Such platforms help companies accelerate their digital transformation initiatives by enabling more citizen developers with no particular experience in technology to collaborate with IT professionals to develop professional applications. With this approach, there is no longer any need for qualified IT personnel to have additional business expertise in a specific field of activity.
The organization provides its business users with the tools and skills to design solutions. This solves the problem of the need for more available software developers and promotes better collaboration between departments, thus improving the company’s overall performance.
Support Your Workforce With Low-Code
Armed with low-code tools, business users can now help their organization adapt to the growing demand for solutions as digital technologies rapidly transform business. Indeed, these platforms make it possible to digitize processes and find new ways of carrying out daily operations more quickly than with traditional development processes.
Business users can thus become more involved in digital transformation projects. All of this is especially important given the tendency among contemporary employees to solve their business problems with data and practicality. Most employees now want to participate in activities that create real value for the company and thus make their efforts more relevant. This need is also significant enough in their eyes to justify a departure if this opportunity is missed.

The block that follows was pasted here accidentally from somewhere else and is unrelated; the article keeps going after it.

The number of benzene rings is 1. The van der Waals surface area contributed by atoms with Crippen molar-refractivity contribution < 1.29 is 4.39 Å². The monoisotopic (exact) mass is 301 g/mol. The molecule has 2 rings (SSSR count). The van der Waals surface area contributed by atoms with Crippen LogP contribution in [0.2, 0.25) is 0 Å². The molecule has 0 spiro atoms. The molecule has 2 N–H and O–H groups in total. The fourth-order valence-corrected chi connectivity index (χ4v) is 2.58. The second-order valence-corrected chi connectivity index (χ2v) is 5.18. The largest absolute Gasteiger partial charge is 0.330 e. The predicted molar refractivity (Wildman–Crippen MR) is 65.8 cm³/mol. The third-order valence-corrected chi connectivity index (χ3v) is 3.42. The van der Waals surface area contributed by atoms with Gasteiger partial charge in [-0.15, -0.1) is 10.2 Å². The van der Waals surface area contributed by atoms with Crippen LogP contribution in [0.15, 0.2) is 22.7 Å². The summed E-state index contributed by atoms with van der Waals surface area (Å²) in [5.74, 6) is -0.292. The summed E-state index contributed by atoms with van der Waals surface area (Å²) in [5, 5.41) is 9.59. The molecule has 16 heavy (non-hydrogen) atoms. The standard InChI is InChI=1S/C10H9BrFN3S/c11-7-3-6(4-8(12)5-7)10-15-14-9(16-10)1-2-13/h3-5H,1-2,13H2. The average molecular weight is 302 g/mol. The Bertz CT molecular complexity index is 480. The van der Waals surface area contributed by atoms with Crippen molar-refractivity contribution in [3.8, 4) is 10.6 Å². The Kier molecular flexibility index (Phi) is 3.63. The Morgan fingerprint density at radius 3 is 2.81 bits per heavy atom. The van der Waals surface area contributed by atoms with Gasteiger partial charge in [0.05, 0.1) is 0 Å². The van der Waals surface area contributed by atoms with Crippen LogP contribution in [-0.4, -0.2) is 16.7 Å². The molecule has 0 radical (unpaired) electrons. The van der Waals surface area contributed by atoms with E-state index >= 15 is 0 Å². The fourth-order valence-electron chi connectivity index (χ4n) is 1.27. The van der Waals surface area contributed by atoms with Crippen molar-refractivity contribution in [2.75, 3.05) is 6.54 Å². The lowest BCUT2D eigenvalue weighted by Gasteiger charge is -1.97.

Using low-code platforms, companies can create an environment open to everyone’s ideas and send a message that demonstrates the willingness of leaders to work hand in hand with their employees. Now able to design solutions via a dedicated development platform, business users have more say in the areas or situations where digitalization could benefit their organization.
With low code, IT teams can also increase their productivity and efficiency since they no longer have to engage in lesser development tasks constantly. On a practical level, users generally only need a little programming expertise to run or create applications on these platforms since they essentially use a visual interface that allows them to design tools or solutions by simply moving components with a mouse. Therefore, IT teams are under less intense pressure and can focus on more complex projects.
Thanks to citizen developers, organizations can now take transformation initiatives without increasing the pressure on their IT teams and thus increase the satisfaction rate of their staff (technical or not). By providing them with low-code tools, they offer them the possibility of designing applications and software that are useful for their daily activities.
For these organizations, it’s one of the best ways to retain talent in a world where contributing something significant and relevant matters more than compensation. Using low-code tools to support the retraining or training of existing talent provides them with an opportunity to address the short- and long-term digital skills shortage.